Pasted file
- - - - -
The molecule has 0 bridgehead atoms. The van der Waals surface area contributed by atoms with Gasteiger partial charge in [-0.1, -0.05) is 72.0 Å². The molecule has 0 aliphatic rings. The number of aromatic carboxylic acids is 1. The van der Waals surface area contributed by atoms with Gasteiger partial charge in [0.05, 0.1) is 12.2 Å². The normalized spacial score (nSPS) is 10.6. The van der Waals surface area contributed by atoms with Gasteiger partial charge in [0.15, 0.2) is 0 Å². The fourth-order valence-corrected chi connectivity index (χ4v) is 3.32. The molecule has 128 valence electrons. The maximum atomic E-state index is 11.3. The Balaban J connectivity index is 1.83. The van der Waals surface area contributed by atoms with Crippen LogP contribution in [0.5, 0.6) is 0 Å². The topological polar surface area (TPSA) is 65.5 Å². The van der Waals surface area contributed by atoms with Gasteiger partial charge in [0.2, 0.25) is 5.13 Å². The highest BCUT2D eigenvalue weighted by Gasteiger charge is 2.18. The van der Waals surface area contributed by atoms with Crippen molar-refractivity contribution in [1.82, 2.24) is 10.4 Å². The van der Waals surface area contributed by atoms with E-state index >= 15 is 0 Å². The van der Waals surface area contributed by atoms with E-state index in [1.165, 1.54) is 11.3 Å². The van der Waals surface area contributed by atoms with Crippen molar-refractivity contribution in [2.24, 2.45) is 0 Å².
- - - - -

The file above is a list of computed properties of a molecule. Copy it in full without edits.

The molecule has 0 bridgehead atoms. The van der Waals surface area contributed by atoms with Gasteiger partial charge in [-0.1, -0.05) is 72.0 Å². The molecule has 0 aliphatic rings. The number of aromatic carboxylic acids is 1. The van der Waals surface area contributed by atoms with Gasteiger partial charge in [0.05, 0.1) is 12.2 Å². The normalized spacial score (nSPS) is 10.6. The van der Waals surface area contributed by atoms with Gasteiger partial charge in [0.15, 0.2) is 0 Å². The fourth-order valence-corrected chi connectivity index (χ4v) is 3.32. The molecule has 128 valence electrons. The maximum atomic E-state index is 11.3. The Balaban J connectivity index is 1.83. The van der Waals surface area contributed by atoms with Crippen LogP contribution in [0.5, 0.6) is 0 Å². The topological polar surface area (TPSA) is 65.5 Å². The van der Waals surface area contributed by atoms with Gasteiger partial charge in [0.2, 0.25) is 5.13 Å². The highest BCUT2D eigenvalue weighted by Gasteiger charge is 2.18. The van der Waals surface area contributed by atoms with Crippen molar-refractivity contribution in [1.82, 2.24) is 10.4 Å². The van der Waals surface area contributed by atoms with E-state index >= 15 is 0 Å². The van der Waals surface area contributed by atoms with E-state index in [1.165, 1.54) is 11.3 Å². The van der Waals surface area contributed by atoms with Crippen molar-refractivity contribution in [2.24, 2.45) is 0 Å².